The stereotypes given by Mattew Martin, a New York accountant, are not that different from those given by the other interviewed people. “A woman,” he says, “is weak, emotional, loving, difficult, and emotionally bipolar.” In comparison, men are strong, emotionless, discreet, stoic, and hard working. He also says that men are discreet and, for that reason, they cry, but always in private, compared to women, who are more dramatic. In the United States, comments Martin, women have a strong voice. Although they are fighting for more rights and more equality, there are many men with ideas from the past, and they “do not open the doors as they should.”

“You need to watch more boxing”

One of the most recent examples of gender stereotyping is the campaign launched this year by Tecate (a beer company) to promote boxing. The advertisements are targeted to male audiences that love boxing and beer. The commercial could be innocent and comic in the beginning, but if it is carefully analyzed, it can be offensive to women.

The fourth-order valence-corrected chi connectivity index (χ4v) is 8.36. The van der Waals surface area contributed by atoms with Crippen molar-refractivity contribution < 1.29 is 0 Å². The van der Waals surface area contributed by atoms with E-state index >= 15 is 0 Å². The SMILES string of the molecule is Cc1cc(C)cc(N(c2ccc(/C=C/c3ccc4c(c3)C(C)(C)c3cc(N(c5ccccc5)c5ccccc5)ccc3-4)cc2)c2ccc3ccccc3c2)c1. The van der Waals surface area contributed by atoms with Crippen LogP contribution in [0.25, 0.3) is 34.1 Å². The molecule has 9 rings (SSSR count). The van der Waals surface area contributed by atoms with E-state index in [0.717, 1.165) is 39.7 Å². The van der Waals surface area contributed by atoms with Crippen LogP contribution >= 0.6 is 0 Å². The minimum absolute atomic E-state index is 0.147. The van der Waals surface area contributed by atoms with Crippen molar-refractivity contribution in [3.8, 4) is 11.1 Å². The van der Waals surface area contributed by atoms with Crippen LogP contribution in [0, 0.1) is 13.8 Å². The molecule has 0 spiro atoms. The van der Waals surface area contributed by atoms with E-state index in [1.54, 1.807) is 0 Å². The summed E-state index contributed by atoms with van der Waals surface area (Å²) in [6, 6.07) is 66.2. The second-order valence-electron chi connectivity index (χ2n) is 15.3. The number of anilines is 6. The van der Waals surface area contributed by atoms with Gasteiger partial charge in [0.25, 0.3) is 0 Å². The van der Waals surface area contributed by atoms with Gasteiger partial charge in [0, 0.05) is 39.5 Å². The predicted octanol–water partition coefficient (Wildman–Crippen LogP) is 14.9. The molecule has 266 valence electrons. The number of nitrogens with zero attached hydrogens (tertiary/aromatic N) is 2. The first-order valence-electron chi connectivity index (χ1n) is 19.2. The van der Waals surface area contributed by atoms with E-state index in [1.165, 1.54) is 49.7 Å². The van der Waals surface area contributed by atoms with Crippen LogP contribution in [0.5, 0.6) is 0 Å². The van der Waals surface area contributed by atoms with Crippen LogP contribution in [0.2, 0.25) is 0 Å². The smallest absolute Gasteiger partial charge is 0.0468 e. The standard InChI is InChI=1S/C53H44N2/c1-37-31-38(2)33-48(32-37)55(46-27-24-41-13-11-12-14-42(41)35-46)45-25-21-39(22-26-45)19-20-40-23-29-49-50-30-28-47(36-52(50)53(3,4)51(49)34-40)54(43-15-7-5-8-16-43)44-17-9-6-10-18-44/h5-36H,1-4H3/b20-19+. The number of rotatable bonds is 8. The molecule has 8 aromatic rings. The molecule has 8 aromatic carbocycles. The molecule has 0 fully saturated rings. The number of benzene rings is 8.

The advertisements star actor Sylvester Stallone, who suddenly appears before several men who are performing seemingly non-masculine activities, such as as taking selfies or renting romantic comedies. The actor tells them they need to “watch more boxing.” This is the link to the selfie spot: https://www.youtube.com/watch?v=SOhbl2TZRTc.

In context

International Woman’s Day is celebrated on March 8 in many countries around the world. It is a day when women are recognized for their achievements without regard to divisions, be they national, ethnic, linguistic, cultural, economic, or political.

International Woman’s Day first emerged from activities of labor movements at the turn of the 20th century in North America and across Europe. Since those early years, International Woman’s Day has assumed a new global dimension for women in developed and developing countries alike. The growing international woman’s movement, which has been strengthened by four global United Nations women’s conferences, has helped make the commemoration a rallying point to build support for women’s rights and participation in the political and economic arenas.